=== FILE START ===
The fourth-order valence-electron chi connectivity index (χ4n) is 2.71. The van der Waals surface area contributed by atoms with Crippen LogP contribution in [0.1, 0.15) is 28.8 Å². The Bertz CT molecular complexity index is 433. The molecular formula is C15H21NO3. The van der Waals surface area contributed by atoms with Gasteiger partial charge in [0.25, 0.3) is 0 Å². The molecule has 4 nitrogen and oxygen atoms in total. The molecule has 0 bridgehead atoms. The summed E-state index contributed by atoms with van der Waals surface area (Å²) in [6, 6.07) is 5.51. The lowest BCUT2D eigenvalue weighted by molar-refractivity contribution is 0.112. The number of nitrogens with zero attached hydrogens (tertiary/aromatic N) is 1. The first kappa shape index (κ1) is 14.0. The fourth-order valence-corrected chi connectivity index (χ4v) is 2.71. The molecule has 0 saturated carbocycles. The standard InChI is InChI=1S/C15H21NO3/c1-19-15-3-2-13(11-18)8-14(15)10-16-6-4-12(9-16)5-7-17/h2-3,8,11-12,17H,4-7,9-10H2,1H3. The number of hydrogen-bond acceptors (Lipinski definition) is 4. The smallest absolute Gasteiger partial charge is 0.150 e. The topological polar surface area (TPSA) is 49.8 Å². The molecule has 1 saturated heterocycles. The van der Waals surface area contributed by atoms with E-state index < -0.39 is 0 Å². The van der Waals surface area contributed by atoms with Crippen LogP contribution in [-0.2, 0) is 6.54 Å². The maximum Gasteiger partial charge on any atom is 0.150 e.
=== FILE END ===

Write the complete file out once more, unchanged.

The fourth-order valence-electron chi connectivity index (χ4n) is 2.71. The van der Waals surface area contributed by atoms with Crippen LogP contribution in [0.1, 0.15) is 28.8 Å². The Bertz CT molecular complexity index is 433. The molecular formula is C15H21NO3. The van der Waals surface area contributed by atoms with Gasteiger partial charge in [0.25, 0.3) is 0 Å². The molecule has 4 nitrogen and oxygen atoms in total. The molecule has 0 bridgehead atoms. The summed E-state index contributed by atoms with van der Waals surface area (Å²) in [6, 6.07) is 5.51. The lowest BCUT2D eigenvalue weighted by molar-refractivity contribution is 0.112. The number of nitrogens with zero attached hydrogens (tertiary/aromatic N) is 1. The first kappa shape index (κ1) is 14.0. The fourth-order valence-corrected chi connectivity index (χ4v) is 2.71. The molecule has 0 saturated carbocycles. The standard InChI is InChI=1S/C15H21NO3/c1-19-15-3-2-13(11-18)8-14(15)10-16-6-4-12(9-16)5-7-17/h2-3,8,11-12,17H,4-7,9-10H2,1H3. The number of hydrogen-bond acceptors (Lipinski definition) is 4. The smallest absolute Gasteiger partial charge is 0.150 e. The topological polar surface area (TPSA) is 49.8 Å². The molecule has 1 saturated heterocycles. The van der Waals surface area contributed by atoms with E-state index < -0.39 is 0 Å². The van der Waals surface area contributed by atoms with Crippen LogP contribution in [-0.2, 0) is 6.54 Å². The maximum Gasteiger partial charge on any atom is 0.150 e.